returned as one of Stratford's most prosperous
    citizens. He was buried at the same church at
    which he had been christened , and within a few
    years a monument bearing his likeness was raised
    in his memory. In his will Shakespeare left the
    major part of his property to his wife, but he
    did not neglect the fellow actors with whom he
    had shared so much. His wife lived to see the
    publication of Shakespeare's complete works in
    1623. The edition is known as the First Folio,
    and was collected by John Hemminges and Henry
    Condell,  two of the actors of the King's Men
    whom Shakespeare had remembered in his will.

  • Shakespeare's Time
  • Shakespeare lived at a crucial and
    provocative time. Such famous writers as Francis
    Bacon, Chritstopher Marlowe, Ben Jonson, and John
    Donne were all born within a dozen years of
    Shakespeare's birth, and were publishing during
    his lifetime. The drama was just being recognized
    as a legitimate art form, and the first public
    theater was erected when Shakespeare was twelve.
    Holinshed's Chronicles of England, Scotland
    Ireland, the source for many of Shakespeare's
    plots, was published only shortly after that.
    During Shakespeare's lifetime many events of
    historical importance occurred. France gave
    sanction to Protestantism England made peace
    with Spain the colony of Jamestown in Virginia
    was formed Puritanism, with its moralistic
    disapproval of the theater, grew in strength and
    the Kind James Bible appeared. Much was happening
    in the world of the arts as well. Queen Elizabeth
    pleasured herself with masquesgreat costumed
    festivals held at the country homes of noblesat
    which guests were entertained with costume balls,
    and with much gaiety in the form of singing,
    impromptu sketches, and spectaculars. The
    growingly recognized art of the theater provided
    fertile ground for the efforts and innovations of
    a young playwright, and the dramatic art was
    taken up by many and developed at an explosive
    rate. All this was made secure by King James's
    sanction of the art.

  • Sonnet ????
  • ???????13??????,16????????????????????,?

  • Sonnet 18 ( Shall I Compare Thee to a Summer's
  • Shall I compare thee to a summer's day
  • Thou are more lovely and more temperate
  • Rough winds do shake the darling buds of May,
  • And summers lease (??) hath all too short a
  • Sometime too hot the eye of heaven
  • And often is his gold complexion
  • And every fair(?????) from fair(???) sometimes
  • By chance or natures changing course
  • But thy eternal summer shall not fade,
  • Nor lose possession of that fair thou owst(??)
  • Nor shall death brag thou wander'st in his
  • When in eternal lines to time thou growst
  • So long as men can breathe, or eyes can see,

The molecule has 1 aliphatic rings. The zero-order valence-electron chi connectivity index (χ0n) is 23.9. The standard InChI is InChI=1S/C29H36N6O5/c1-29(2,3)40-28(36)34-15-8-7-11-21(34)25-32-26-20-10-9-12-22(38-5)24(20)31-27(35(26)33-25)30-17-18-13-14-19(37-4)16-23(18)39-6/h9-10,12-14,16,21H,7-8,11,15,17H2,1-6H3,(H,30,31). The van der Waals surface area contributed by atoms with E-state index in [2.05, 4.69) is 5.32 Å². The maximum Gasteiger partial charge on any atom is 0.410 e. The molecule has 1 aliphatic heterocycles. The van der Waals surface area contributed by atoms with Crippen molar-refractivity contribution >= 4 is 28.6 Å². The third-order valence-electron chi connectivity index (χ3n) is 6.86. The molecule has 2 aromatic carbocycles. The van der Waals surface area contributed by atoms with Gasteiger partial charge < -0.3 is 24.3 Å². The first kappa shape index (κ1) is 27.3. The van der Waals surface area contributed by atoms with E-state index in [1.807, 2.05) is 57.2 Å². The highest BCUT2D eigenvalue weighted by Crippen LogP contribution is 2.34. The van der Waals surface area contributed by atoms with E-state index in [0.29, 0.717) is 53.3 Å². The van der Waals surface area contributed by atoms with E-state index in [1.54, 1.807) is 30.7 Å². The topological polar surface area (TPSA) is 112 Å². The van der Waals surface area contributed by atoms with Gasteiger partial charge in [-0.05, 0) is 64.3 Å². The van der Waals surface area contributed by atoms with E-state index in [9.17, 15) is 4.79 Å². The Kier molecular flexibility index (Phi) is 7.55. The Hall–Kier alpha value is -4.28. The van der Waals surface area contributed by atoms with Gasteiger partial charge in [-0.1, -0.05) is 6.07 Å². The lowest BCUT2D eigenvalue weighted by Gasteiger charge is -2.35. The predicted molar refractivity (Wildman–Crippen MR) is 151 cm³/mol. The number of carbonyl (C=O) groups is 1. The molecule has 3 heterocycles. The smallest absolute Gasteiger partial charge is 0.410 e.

• So long lives this (????), and this gives life
    (??) to thee.

Discussing the following topics.
  • 1. Can you find anything in Shakespeare's early
    life in Stratford that might have contributed to
    his future success as a playwright?
  • Yes. Shakespeare went to Mr. Jerkin's
    school in Church Street every day except on
    Sundays. There he read and learned all those
    Latin writers. After he left school, he still
    read a lot and even started to write poems
    himself. In addition, he liked watching plays
    performed by those different companies that came
    to Stratford on the summer months and he loved to
    talk to the actors and listened to their stories
    of London.
  • 2. His wife was not presented very favorably in
    the story. How did Shakespeare deal with his
    family problems?
  • When he said he was going to London,
    Shakespeare met strong opposition from his wife.
    However, Shakespeare insisted on leaving home and
    going after his dream. But he told his wife that
    he would come home to see them when he could.  

  • 3. Shakespeare was a man eager to learn and
    determined to succeed. Find examples to
    illustrate that from the text.
  • When he was still at school, Shakespeare
    had the ambition to become a writer, a poet.
    After he left school, he persisted in reading and
    writing while making shoes and gloves. In London,
    he was busy day and night learning, acting,
    writing his own plays, reading books, meeting
    other writers, making friends, etc. He slept very
    little. All these examples show that Shakespeare
    was a man eager to learn and to succeed.

  • 1. Henry Condell and Augustine argued about the
    merits of Hamlet. Which of the two will you stand
    by? Give your reasons.
  • I agree with Augustine's opinion. The
    play is different from many other plays
    Shakespeare wrote in that the dramatic conflict
    of the play lies in the heart of a character. So,
    to understand the play, we need to follow
    Hamlet's internal activities - hesitation,
    bitterness, melancholy, etc.
  • 2. Name three other plays by Shakespeare that are
    not mentioned above. Can you tell the story of
    one of them to your partner?
  • Other plays by Shakespeare, for example
    are The Twelfth Night, A Midsummer Night's Dream
    and King Lear. A Midsummer Night's Dream is one
    of Shakespeare's most popular plays with readers
    and audiences. It is a romantic comedy about the
    complex nature of love and marriage. Shakespeare
    uses several sets of couples to dramatize love's
    tribulations and triumphs.